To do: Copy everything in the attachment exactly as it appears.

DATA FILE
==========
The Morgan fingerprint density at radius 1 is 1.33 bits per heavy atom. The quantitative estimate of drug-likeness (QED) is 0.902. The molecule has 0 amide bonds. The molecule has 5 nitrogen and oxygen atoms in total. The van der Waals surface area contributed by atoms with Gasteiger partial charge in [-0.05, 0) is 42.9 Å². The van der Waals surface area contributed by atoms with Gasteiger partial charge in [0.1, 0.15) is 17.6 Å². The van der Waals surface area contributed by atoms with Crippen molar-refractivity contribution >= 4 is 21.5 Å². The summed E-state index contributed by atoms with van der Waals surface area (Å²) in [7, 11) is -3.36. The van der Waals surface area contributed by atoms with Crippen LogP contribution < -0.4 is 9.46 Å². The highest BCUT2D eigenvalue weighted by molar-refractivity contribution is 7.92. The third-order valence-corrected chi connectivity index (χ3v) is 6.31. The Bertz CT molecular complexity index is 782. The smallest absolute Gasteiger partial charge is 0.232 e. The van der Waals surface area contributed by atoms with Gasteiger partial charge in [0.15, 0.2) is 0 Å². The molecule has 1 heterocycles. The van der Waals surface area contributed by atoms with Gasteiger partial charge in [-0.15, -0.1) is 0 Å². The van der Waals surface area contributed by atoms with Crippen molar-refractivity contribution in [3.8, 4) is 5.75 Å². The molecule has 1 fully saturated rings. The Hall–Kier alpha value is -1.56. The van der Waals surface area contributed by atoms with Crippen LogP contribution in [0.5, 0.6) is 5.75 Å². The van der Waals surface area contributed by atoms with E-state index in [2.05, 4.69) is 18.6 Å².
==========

The Morgan fingerprint density at radius 1 is 1.33 bits per heavy atom. The quantitative estimate of drug-likeness (QED) is 0.902. The molecule has 0 amide bonds. The molecule has 5 nitrogen and oxygen atoms in total. The van der Waals surface area contributed by atoms with Gasteiger partial charge in [-0.05, 0) is 42.9 Å². The van der Waals surface area contributed by atoms with Gasteiger partial charge in [0.1, 0.15) is 17.6 Å². The van der Waals surface area contributed by atoms with Crippen molar-refractivity contribution >= 4 is 21.5 Å². The summed E-state index contributed by atoms with van der Waals surface area (Å²) in [7, 11) is -3.36. The van der Waals surface area contributed by atoms with Crippen LogP contribution < -0.4 is 9.46 Å². The highest BCUT2D eigenvalue weighted by molar-refractivity contribution is 7.92. The third-order valence-corrected chi connectivity index (χ3v) is 6.31. The Bertz CT molecular complexity index is 782. The smallest absolute Gasteiger partial charge is 0.232 e. The van der Waals surface area contributed by atoms with Gasteiger partial charge in [0.15, 0.2) is 0 Å². The molecule has 1 heterocycles. The van der Waals surface area contributed by atoms with Gasteiger partial charge in [-0.15, -0.1) is 0 Å². The van der Waals surface area contributed by atoms with Crippen molar-refractivity contribution in [3.8, 4) is 5.75 Å². The molecule has 1 fully saturated rings. The Hall–Kier alpha value is -1.56. The van der Waals surface area contributed by atoms with Crippen LogP contribution in [0.5, 0.6) is 5.75 Å². The van der Waals surface area contributed by atoms with E-state index in [2.05, 4.69) is 18.6 Å².